Hours after passing the country’s worst voter suppression law, North Carolina Republicans escalated their attempts to prevent students from participating in the political process. The GOP-controlled board of elections in Pasquotank County voted to disqualify Montravias King, a senior at historically black Elizabeth City State University, from running for city council, claiming King couldn’t use his student address to establish residency, even though he’s been registered to vote there since 2009. “The head of the county’s Republican Party said he plans to challenge the voter registrations of more students at the historically black university ahead of upcoming elections,” the AP reported. The GOP chair of the Forsyth County Board of Elections is moving to shut down an early voting site at historically black Winston-Salem State University because he claims students were offered extra credit in class for voting there. “He offered no proof such irregularities had occurred,” the Raleigh News and Observer noted.
—The GOP-controlled Watauga County Board of Elections in Boone, North Carolina, voted along party lines to close an early voting and general election polling place at Appalachian State University. Instead, the county limited early voting to one site in Boone and created the state’s third-largest voting precinct, with 9,300 voters at a precinct designed for 1,500, with only thirty-five parking places. It’s inaccessible by public transportation and over a mile from campus along a 45 mph road with no sidewalk. “I feel like the people (students) who really care might come all the way out here to vote,” said Ashley Blevins, a junior at Appalachian State, “but I know a lot of people who are like, ‘eh, it’s too far—I don’t think I’m going to walk that far,’ because they don’t really have another way of getting here.”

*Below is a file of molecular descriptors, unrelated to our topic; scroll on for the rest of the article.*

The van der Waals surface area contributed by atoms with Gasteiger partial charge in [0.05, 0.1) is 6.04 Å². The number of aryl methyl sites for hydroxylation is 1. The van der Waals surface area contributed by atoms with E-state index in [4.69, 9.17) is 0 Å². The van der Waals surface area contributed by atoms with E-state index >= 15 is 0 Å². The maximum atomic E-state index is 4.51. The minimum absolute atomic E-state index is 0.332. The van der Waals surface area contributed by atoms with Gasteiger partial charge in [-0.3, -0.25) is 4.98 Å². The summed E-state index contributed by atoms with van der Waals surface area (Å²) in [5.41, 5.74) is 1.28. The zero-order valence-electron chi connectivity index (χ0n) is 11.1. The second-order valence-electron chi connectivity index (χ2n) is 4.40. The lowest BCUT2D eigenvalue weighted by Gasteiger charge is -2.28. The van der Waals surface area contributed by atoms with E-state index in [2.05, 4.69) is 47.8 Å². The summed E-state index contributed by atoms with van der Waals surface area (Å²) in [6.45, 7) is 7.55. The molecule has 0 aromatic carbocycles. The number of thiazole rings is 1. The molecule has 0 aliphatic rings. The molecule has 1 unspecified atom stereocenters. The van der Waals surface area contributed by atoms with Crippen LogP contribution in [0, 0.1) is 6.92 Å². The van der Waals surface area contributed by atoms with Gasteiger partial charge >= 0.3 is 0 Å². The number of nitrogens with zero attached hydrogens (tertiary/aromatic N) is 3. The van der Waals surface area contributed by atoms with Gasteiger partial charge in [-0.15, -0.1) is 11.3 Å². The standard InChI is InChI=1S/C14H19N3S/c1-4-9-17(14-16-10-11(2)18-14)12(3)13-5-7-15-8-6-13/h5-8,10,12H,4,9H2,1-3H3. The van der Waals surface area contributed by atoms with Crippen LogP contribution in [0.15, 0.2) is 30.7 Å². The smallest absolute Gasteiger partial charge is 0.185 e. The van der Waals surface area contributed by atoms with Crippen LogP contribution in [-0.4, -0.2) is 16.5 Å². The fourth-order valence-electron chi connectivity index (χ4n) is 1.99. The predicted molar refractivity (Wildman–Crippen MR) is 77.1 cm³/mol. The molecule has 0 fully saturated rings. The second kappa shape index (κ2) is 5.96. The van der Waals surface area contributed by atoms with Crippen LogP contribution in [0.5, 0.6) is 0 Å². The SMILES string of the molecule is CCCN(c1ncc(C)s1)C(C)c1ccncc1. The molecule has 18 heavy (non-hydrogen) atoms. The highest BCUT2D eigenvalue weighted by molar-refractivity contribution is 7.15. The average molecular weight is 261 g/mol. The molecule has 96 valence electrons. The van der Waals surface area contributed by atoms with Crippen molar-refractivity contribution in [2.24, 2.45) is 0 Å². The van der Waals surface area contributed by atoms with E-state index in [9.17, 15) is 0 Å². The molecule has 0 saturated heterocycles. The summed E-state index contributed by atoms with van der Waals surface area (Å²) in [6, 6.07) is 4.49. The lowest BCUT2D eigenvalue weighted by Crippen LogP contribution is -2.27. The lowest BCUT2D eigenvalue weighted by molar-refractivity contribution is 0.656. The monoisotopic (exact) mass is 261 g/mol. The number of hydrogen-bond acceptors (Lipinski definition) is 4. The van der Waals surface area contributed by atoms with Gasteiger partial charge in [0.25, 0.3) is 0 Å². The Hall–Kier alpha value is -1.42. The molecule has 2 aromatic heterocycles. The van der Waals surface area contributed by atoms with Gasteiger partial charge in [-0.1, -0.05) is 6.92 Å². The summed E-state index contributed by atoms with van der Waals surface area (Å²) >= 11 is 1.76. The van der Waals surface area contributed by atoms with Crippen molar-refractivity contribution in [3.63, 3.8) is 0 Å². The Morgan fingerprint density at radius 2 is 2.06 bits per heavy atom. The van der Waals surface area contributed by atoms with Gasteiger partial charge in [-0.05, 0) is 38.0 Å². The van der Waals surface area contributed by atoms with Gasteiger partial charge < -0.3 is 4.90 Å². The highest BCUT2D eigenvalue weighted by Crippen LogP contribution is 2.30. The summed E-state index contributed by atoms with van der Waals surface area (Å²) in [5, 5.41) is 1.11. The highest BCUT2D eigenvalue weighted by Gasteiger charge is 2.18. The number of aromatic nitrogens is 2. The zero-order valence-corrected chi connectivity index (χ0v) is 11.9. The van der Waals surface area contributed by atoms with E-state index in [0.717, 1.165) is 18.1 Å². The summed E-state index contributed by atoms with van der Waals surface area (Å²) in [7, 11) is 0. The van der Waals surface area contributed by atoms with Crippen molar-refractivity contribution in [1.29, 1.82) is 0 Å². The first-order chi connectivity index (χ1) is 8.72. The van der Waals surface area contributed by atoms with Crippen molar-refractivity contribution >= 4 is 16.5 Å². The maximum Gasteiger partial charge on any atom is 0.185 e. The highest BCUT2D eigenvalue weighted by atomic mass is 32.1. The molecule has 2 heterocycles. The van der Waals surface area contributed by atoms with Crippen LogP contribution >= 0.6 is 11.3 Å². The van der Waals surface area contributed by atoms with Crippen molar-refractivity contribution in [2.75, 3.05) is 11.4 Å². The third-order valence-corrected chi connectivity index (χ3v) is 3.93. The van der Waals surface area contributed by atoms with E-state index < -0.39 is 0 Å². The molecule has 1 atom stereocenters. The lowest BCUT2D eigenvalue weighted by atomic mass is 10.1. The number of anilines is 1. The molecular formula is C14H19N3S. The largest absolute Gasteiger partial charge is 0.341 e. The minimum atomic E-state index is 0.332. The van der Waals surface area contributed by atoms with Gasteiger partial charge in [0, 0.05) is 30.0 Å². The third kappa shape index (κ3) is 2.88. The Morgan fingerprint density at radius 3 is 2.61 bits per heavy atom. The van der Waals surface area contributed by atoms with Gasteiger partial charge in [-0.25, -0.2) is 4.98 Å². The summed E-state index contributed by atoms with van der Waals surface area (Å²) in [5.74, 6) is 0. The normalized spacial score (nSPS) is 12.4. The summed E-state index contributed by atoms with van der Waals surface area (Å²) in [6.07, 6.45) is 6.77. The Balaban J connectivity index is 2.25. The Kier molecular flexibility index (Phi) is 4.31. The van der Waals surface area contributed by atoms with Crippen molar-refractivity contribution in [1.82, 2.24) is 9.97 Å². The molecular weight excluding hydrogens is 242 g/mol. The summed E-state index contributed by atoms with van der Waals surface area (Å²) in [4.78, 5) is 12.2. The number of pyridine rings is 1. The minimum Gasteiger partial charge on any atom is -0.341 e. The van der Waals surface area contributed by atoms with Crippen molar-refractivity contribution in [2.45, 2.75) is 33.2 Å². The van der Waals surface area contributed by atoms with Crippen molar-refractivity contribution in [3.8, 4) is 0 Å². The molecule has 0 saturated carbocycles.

The attempt to prevent students from voting and running for office where they attend school is likely unconstitutional based on the 1979 Supreme Court case Symm v. United States. Nonetheless, the GOP board of elections in Pasquotank County formally prevented King from running for office today. King can then appeal to the state board of elections, which is also controlled by Republicans. If it refuses to accept his candidacy, he can appeal to the state court of appeals. But time is running short. The election is the second Tuesday in October, and ballots will soon be printed without his name on it. There’s no guarantee the courts will hear the case before the election.